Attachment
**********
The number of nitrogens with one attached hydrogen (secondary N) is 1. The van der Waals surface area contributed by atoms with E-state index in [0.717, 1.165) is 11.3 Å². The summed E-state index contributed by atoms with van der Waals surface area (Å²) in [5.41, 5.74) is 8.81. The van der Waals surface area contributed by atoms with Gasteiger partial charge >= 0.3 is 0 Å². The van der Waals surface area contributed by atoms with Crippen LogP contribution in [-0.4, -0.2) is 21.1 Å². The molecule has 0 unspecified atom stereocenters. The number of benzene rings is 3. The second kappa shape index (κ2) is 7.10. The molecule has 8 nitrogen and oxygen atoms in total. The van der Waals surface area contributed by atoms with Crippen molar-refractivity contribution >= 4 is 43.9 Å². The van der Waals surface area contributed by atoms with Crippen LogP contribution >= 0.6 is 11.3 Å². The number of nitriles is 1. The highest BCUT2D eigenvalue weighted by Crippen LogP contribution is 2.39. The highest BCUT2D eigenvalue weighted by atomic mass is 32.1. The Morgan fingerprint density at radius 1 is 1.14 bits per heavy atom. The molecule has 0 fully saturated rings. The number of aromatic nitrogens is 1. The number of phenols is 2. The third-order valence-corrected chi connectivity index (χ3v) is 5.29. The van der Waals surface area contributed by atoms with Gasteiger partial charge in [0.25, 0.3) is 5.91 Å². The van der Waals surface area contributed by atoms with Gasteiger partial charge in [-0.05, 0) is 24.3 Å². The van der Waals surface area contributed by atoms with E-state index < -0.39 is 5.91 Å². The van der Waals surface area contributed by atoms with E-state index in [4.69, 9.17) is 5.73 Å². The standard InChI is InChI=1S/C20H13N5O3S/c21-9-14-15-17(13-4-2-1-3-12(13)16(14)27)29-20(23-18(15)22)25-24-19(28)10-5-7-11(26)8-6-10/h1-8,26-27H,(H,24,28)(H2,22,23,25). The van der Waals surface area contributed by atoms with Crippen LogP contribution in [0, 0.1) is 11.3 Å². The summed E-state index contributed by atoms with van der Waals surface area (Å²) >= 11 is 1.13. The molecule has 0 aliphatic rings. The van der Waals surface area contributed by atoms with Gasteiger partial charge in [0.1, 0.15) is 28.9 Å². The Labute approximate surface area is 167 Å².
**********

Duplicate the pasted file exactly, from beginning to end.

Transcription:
The number of nitrogens with one attached hydrogen (secondary N) is 1. The van der Waals surface area contributed by atoms with E-state index in [0.717, 1.165) is 11.3 Å². The summed E-state index contributed by atoms with van der Waals surface area (Å²) in [5.41, 5.74) is 8.81. The van der Waals surface area contributed by atoms with Gasteiger partial charge >= 0.3 is 0 Å². The van der Waals surface area contributed by atoms with Crippen LogP contribution in [-0.4, -0.2) is 21.1 Å². The molecule has 0 unspecified atom stereocenters. The number of benzene rings is 3. The second kappa shape index (κ2) is 7.10. The molecule has 8 nitrogen and oxygen atoms in total. The van der Waals surface area contributed by atoms with Crippen molar-refractivity contribution >= 4 is 43.9 Å². The van der Waals surface area contributed by atoms with Crippen LogP contribution >= 0.6 is 11.3 Å². The number of nitriles is 1. The highest BCUT2D eigenvalue weighted by Crippen LogP contribution is 2.39. The highest BCUT2D eigenvalue weighted by atomic mass is 32.1. The Morgan fingerprint density at radius 1 is 1.14 bits per heavy atom. The molecule has 0 fully saturated rings. The number of aromatic nitrogens is 1. The number of phenols is 2. The third-order valence-corrected chi connectivity index (χ3v) is 5.29. The van der Waals surface area contributed by atoms with Gasteiger partial charge in [0.25, 0.3) is 5.91 Å². The van der Waals surface area contributed by atoms with Gasteiger partial charge in [-0.05, 0) is 24.3 Å². The van der Waals surface area contributed by atoms with E-state index < -0.39 is 5.91 Å². The van der Waals surface area contributed by atoms with E-state index in [4.69, 9.17) is 5.73 Å². The standard InChI is InChI=1S/C20H13N5O3S/c21-9-14-15-17(13-4-2-1-3-12(13)16(14)27)29-20(23-18(15)22)25-24-19(28)10-5-7-11(26)8-6-10/h1-8,26-27H,(H,24,28)(H2,22,23,25). The van der Waals surface area contributed by atoms with Crippen LogP contribution in [0, 0.1) is 11.3 Å². The summed E-state index contributed by atoms with van der Waals surface area (Å²) >= 11 is 1.13. The molecule has 0 aliphatic rings. The van der Waals surface area contributed by atoms with Gasteiger partial charge in [0.1, 0.15) is 28.9 Å². The Labute approximate surface area is 167 Å².